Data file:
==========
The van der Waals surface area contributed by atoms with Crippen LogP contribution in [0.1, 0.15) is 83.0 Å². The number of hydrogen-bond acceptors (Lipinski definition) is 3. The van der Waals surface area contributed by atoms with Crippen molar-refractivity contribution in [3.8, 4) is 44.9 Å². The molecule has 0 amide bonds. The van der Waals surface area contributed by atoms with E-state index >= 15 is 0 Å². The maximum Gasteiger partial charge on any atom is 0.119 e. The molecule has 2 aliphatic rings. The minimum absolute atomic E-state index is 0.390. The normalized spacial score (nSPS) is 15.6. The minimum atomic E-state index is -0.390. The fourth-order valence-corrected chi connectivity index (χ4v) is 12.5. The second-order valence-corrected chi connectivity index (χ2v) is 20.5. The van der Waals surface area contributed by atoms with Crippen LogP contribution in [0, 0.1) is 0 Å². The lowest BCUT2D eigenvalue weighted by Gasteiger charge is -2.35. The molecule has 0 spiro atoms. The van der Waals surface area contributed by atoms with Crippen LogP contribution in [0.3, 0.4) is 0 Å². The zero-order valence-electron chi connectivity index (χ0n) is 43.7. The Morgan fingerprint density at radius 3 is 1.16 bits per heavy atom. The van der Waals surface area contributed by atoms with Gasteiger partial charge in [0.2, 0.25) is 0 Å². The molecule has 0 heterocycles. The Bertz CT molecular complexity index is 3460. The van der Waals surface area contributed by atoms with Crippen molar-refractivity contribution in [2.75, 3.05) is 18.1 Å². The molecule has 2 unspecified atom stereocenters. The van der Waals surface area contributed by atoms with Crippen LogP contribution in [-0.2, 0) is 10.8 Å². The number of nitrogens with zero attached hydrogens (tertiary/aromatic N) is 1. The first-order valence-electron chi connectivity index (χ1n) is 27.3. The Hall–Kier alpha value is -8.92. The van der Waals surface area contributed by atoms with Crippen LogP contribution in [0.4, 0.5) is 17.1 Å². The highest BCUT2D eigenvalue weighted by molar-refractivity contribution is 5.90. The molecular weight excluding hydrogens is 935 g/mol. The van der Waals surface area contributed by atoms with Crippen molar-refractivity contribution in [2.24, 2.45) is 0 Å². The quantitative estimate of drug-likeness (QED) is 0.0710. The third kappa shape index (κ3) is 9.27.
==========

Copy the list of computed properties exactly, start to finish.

The van der Waals surface area contributed by atoms with Crippen LogP contribution in [0.1, 0.15) is 83.0 Å². The number of hydrogen-bond acceptors (Lipinski definition) is 3. The van der Waals surface area contributed by atoms with Crippen molar-refractivity contribution in [3.8, 4) is 44.9 Å². The molecule has 0 amide bonds. The van der Waals surface area contributed by atoms with E-state index >= 15 is 0 Å². The maximum Gasteiger partial charge on any atom is 0.119 e. The molecule has 2 aliphatic rings. The minimum absolute atomic E-state index is 0.390. The normalized spacial score (nSPS) is 15.6. The minimum atomic E-state index is -0.390. The fourth-order valence-corrected chi connectivity index (χ4v) is 12.5. The second-order valence-corrected chi connectivity index (χ2v) is 20.5. The van der Waals surface area contributed by atoms with Crippen LogP contribution in [0, 0.1) is 0 Å². The lowest BCUT2D eigenvalue weighted by Gasteiger charge is -2.35. The molecule has 0 spiro atoms. The van der Waals surface area contributed by atoms with Crippen LogP contribution in [0.3, 0.4) is 0 Å². The zero-order valence-electron chi connectivity index (χ0n) is 43.7. The Morgan fingerprint density at radius 3 is 1.16 bits per heavy atom. The van der Waals surface area contributed by atoms with Gasteiger partial charge in [0.2, 0.25) is 0 Å². The molecule has 0 heterocycles. The Bertz CT molecular complexity index is 3460. The van der Waals surface area contributed by atoms with Crippen molar-refractivity contribution in [2.75, 3.05) is 18.1 Å². The molecule has 2 unspecified atom stereocenters. The van der Waals surface area contributed by atoms with Crippen LogP contribution in [-0.2, 0) is 10.8 Å². The number of nitrogens with zero attached hydrogens (tertiary/aromatic N) is 1. The first-order valence-electron chi connectivity index (χ1n) is 27.3. The Hall–Kier alpha value is -8.92. The van der Waals surface area contributed by atoms with Crippen LogP contribution in [0.4, 0.5) is 17.1 Å². The highest BCUT2D eigenvalue weighted by molar-refractivity contribution is 5.90. The molecular weight excluding hydrogens is 935 g/mol. The van der Waals surface area contributed by atoms with Crippen molar-refractivity contribution in [2.24, 2.45) is 0 Å². The quantitative estimate of drug-likeness (QED) is 0.0710. The third kappa shape index (κ3) is 9.27.